When our children were growing up we said "no" to some things and on occasion other children told them "your mom is mean" or "your parents are mean."
When my children reported it back to me I took it as a compliment.
I even had an adult man call me a "mean mom" once because I wouldn't let my kids wrestle in the line at the post office. The man almost immediately apologized and told me I was a good mom after another woman's kids started hitting and poking one another in line and bumped into him several times. If asking my kids to not push and shove one another while waiting in a line makes me a mean mom, so be it.
I am positive that there were times that my own children thought I was mean too. I am o.k. with that.
I might even have been called overprotective by other adults, on occasion. I am o.k. with that too.
If curtailing some of my child's freedom and setting up neighborhood boundaries in order to protect them means that I am mean, so be it.
If saying no, they cannot stay all night at the house of someone I have never met before means that I am mean, so be it.
If saying no to many, if not most, overnighter's (except at grandma and grandpa's house) means that I am mean, so be it.
If putting a filter on the computer so that they couldn't access certain sites means I am mean, so be it.
If saying no to the total stranger who introduced herself as my new neighbor and asked if my five year old could come over with her right now to play in her house and watch her two and three year olds while she worked inside her home is overprotective and mean, I am o.k. with that!
If saying that they couldn't watch certain shows when they were younger and limiting their t.v. and computer time is mean, so be it.
If having them take music lessons and do chores to teach them a work ethic and diligence and perseverance is mean, so be it.
If homeschooling them instead of putting them in public or private school is mean, so be it.
If it's mean to expect that it's MY job to watch my kids when we were out and not the store manager's job, so be it.
If expecting them to behave when they were out in public and not run around in the fancy restaurant and be loud and disrespectful to other diners is mean and not letting them be "kids," so be it.
If not allowing them to hang out at the mall for hours on end when they were teenagers is mean, so be it.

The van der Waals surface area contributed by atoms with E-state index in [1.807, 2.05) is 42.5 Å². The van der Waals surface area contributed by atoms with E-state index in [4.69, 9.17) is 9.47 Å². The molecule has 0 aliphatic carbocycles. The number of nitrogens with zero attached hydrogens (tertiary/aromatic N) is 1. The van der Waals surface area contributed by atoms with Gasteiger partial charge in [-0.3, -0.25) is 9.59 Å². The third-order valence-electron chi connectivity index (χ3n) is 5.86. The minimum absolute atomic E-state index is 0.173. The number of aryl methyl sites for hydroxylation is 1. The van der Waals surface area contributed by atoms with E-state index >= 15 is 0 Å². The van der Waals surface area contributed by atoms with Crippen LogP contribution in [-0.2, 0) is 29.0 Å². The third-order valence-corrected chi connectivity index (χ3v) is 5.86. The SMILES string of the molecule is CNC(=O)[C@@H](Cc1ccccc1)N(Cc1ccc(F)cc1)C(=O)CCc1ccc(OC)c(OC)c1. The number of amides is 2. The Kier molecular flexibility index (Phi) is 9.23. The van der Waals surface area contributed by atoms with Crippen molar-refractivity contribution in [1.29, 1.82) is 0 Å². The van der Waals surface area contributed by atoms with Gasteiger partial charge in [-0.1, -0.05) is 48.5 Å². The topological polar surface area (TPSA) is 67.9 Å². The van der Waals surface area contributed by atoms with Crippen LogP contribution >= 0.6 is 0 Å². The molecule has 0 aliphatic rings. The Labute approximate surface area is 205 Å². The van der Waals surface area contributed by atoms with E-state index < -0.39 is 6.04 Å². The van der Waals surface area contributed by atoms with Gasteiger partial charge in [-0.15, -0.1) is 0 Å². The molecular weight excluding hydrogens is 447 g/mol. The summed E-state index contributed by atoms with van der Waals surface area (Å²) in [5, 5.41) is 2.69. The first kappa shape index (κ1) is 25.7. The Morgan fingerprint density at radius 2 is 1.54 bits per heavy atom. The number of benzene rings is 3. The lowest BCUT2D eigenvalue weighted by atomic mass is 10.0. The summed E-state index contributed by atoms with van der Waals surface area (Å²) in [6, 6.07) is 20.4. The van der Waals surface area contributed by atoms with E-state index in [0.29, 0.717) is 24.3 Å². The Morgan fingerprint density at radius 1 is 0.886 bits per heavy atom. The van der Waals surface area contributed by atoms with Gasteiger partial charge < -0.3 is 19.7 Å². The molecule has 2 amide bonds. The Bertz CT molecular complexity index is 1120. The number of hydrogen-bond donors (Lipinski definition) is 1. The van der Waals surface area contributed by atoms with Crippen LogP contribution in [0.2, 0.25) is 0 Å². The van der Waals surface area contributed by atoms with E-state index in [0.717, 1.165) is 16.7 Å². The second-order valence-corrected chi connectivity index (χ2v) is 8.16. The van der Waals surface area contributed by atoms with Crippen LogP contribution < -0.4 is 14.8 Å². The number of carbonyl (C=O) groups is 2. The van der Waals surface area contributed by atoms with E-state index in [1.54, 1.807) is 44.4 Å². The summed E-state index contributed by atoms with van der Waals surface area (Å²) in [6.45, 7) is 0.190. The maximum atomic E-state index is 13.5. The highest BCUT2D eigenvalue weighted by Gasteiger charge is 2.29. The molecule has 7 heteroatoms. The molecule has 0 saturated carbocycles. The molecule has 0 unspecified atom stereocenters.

If not allowing my kids to go to a movie with their friends without an adult present is mean, so be it.
If not allowing our eight year old to have the run of the neighborhood and instead limiting his bike riding to three driveways away on either side of our driveway is mean, so be it.
If letting our kids know that, as a parent, we would reserve the right to read their emails or texts on occasion, if we felt it was warranted, is mean, so be it.
If having to know where they were, who they were with and when they would be home is mean, so be it.
If letting them struggle with making a decision about something so that they could learn HOW to make decisions and get comfortable with making decisions, instead of making the decision for them is mean, so be it.
If insisting that they make their beds and keep their rooms neat when they were younger is mean, so be it.
We took our kids to church, taught them about the Lord, and with God's grace tried our best to model it at home. If that's mean, so be it.
We taught them that we expected them to be respectful and obedient, and that when you obey your parents you are obeying and honoring God. If that's mean, so be it.
We tried our best to encourage them to say "I am sorry, please forgive me" when they had wronged someone and/or hurt their feelings. If that's mean, so be it.
We taught them that we could set boundaries for them and teach them values but ultimately they are responsible for the choices and decisions they make. If that's mean, so be it.
We tried our best to teach them to be kind and respectful to others, if that's mean, so be it.
Children are too precious to leave the raising of them to chance. When ours were young we set up external boundaries in hopes that they would, in turn, develop their own internal boundaries as they got older.
We said "no" for them in certain situations when they were younger, in hopes that they would have the confidence and strength to say "no" on their own when they were older.
I know that everyone doesn't agree and would raise their own children differently. That's fine. But these are MY children and we had to do what we felt was right. We're STILL doing what we feel is right.
Did our kids resent being sheltered? Certainly there were times when they were not happy with a "no." Of course they didn't like hearing no! They were kids! Do they resent it now?
I just asked my youngest that question. Did he resent it now? He is 20 and he looked at me with a teasing smile on his face and said "I turned out good, didn't I?" (Well, all except for using the word "good" instead of "well" I'd said he turned out o.k, lol!
My eldest wrote a blog post for me when he was twenty (you can read it here). In it I asked him to give some "parenting" tips I asked him to reflect on his childhood. In his post he said that we had "set boundaries but weren't horribly strict." In that same post I said:
I find it interesting that he said we set boundaries and weren't horribly strict, when in reality we were somewhat strict. I guess it just shows that the boundaries either made sense to him or that he didn't feel restricted or just didn't want to say it, lol!).
There was much that he could do, to make up for the things that he wasn't allowed to do.
When that same son went off to college, he wrote us a letter. In part of his letter he said:
I am a "mean" and "overprotective" mom and I sheltered my children. And I would do it again.
Be sure and come back Monday and link up to the Making Your Home Sing Monday linky party!
I am linking up to these linky parties today: